By Noel Randewich
(Reuters) – U.S. stock futures trimmed gains in volatile trading on Tuesday as Democrats made gains in races for the House of Representatives in U.S. midterm congressional elections.
In line with opinion polls, Wall Street had been expecting that President Donald Trump’s Republican party would lose control of the House while retaining the Senate, creating a gridlock in Washington.
S&P 500 e-mini futures <EScv1> had earlier gained 0.4 percent as initial results showed Democrats struggling in races for the House, but those gains were pared to 0.15 percent after Democrats picked up at least 10 Republican-held seats and Fox News projected that Democrats would take control of the House..
“Right now, it looks like the Democrats will take the House,” said Quincy Krosby, chief market strategist at Prudential Financial in Newark, New Jersey. “Clearly, the futures market was far more buoyant when it looked as if the Democrats would have a much more difficult time taking the House.”
During Tuesday’s trading session, stock market indexes closed higher, but trading volume was thin as investors held back on making big bets ahead of voting results.
Following a steep selloff in October, the S&P 500 remains down more than 5 percent from its record high, with investors worried a decade-old bull market may be ending.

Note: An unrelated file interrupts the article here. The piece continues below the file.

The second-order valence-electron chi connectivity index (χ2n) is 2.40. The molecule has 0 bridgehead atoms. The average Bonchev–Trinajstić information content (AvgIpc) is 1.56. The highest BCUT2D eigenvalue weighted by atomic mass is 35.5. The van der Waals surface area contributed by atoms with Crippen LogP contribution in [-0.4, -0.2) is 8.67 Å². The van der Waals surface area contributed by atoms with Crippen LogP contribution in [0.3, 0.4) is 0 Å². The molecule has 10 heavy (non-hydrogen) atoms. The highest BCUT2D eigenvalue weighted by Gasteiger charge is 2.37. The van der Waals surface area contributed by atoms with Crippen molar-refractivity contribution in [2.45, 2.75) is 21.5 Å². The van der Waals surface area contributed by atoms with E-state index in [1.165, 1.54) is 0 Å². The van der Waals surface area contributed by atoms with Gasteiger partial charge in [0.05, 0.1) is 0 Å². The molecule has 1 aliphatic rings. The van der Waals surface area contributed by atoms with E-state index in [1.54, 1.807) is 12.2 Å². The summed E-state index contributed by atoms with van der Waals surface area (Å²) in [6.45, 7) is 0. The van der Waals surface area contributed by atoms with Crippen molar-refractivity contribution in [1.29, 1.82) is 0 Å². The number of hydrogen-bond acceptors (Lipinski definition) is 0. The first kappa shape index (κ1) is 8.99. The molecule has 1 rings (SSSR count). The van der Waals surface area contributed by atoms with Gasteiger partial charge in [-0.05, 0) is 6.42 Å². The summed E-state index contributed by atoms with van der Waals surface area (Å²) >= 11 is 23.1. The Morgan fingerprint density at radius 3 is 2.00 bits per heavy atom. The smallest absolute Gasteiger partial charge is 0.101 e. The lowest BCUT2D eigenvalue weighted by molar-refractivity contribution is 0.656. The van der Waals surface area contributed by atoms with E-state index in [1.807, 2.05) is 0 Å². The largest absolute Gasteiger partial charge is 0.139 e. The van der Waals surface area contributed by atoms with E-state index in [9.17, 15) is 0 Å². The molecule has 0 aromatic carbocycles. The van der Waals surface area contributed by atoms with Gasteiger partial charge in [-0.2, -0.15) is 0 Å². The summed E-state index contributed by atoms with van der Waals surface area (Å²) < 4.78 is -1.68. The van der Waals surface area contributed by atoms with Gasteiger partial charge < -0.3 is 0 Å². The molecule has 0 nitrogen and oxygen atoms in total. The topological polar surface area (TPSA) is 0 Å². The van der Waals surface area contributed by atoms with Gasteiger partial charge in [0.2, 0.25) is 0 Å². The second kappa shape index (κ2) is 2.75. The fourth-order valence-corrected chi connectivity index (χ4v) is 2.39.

Some investors have said that they would expect a drop, at least in the near term, if the Democrats gain control of both the House and the Senate. In contrast, stocks may rally on hopes of more tax cuts if Republicans retain control of the House.
Sweeping corporate tax cuts passed by the Republicans last year have supercharged earnings growth.
Other investors said the elimination of election uncertainty could create a boost either way.
In Tuesday’s trading session, the Dow Jones Industrial Average <.DJI> rose 0.68 percent to end at 25,635.01 points, while the S&P 500 <.SPX> gained 0.63 percent to 2,755.45.
The Nasdaq Composite <.IXIC> added 0.64 percent to 7,375.96.
(Additional reporting by Daniel Bases, Sinead Carew, April Joyner in New York and Sruthi Shankar in Bengaluru; Editing by Simon Cameron-Moore)